Testify Or Else: House Chairman Threatens Subpoenas on Torture Policy

The chairman of the House Judiciary Committee on Monday threatened to serve subpoenas on former Attorney General John Ashcroft and two others associated with the Bush administration's interrogation policies if they don't agree to testify.

If the three — including John C. Yoo, the former assistant deputy attorney general, and David Addington, Vice President Dick Cheney's chief of staff — do not reply by Friday, "I will have no choice but to consider the use of compulsory process," Rep. John Conyers, D-Mich., wrote in letters to them.

That's Washington-speak for issuing congressional subpoenas, tough talk that Conyers has leveled at the White House before. A previous dispute is being hashed out in federal court, with Conyers' committee suing White House Chief of Staff Josh Bolten and former presidential counsel Harriet Miers for refusing to comply with subpoenas on the firings of federal prosecutors. The White House maintains that their testimony is off-limits from congressional oversight under executive privilege.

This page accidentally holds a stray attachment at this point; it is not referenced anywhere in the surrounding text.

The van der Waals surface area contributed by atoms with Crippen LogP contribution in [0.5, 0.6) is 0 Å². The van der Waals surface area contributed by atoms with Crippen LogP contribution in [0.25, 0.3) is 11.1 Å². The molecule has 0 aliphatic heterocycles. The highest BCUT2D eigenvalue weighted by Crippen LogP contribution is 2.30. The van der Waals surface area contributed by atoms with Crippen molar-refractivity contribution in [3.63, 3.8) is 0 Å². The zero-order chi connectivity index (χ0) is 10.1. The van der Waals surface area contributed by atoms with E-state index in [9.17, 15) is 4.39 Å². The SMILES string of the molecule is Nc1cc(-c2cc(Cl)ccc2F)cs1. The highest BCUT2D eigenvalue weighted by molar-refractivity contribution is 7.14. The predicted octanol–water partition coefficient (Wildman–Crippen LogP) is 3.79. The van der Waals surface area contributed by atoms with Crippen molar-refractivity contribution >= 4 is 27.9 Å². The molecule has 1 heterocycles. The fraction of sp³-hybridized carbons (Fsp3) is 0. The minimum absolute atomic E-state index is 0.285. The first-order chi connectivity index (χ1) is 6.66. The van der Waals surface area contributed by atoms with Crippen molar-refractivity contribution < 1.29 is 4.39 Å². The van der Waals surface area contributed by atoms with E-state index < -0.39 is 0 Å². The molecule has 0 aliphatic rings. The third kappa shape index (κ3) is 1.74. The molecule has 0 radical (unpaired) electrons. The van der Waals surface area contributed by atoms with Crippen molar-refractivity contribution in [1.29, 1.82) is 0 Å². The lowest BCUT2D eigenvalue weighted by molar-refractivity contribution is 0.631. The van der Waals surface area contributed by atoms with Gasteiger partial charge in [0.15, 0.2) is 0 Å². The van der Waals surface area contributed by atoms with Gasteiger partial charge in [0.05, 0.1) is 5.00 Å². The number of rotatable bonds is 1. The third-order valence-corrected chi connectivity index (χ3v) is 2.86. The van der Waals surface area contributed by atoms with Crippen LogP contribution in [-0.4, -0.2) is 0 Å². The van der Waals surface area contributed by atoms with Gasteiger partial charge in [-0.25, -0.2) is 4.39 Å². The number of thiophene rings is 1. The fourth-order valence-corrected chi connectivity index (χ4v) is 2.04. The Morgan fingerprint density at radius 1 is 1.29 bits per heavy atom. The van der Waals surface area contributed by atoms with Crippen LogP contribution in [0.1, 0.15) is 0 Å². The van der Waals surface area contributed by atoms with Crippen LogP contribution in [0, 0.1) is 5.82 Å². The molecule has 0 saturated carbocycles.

On torture policy, the administration appears no more willing to comply with Conyers' requests for testimony and information.

Cheney's counsel, Kathryn L. Wheelbarger, said Addington would not testify at a May 6 hearing as Conyers had requested.

"The chief of staff to the vice president is an employee of the vice president, and not the president, and therefore is not in a position to speak on behalf of the president," Wheelbarger wrote April 18. She suggested that Conyers ask others, such as the attorney general or his designee.

Ashcroft and Yoo, the author of several controversial memos on torture policy, also declined Conyers' invitation. Lawyers for both said they had been advised by the Justice Department that they are not authorized to discuss the matters Conyers cited. They also noted that Ashcroft and Yoo were defendants in lawsuits.

Yoo wrote a secret memo for the Pentagon dated March 14, 2003, which the Pentagon released this month under a Freedom of Information Act lawsuit. It outlines the legal justification for military interrogators to use harsh tactics against al-Qaida and Taliban detainees overseas — so long as they did not specifically intend to torture their captives.

Yoo also referenced one of his earlier legal theories, now repudiated by the Justice Department: The U.S. military was not required to observe constitutional protections against unlawful searches and seizures during domestic operations.

He built upon an earlier Justice Department memo he helped draft that narrowly defined torture and lowered the bar for how so-called enemy combatants could be treated.

Conyers also has invited, and threatened to subpoena, former CIA Director George Tenet, former Undersecretary of Defense Douglas Feith and former Assistant Attorney General Daniel Levin. Those officials have not yet responded to Conyers' invitation, a committee spokeswoman said.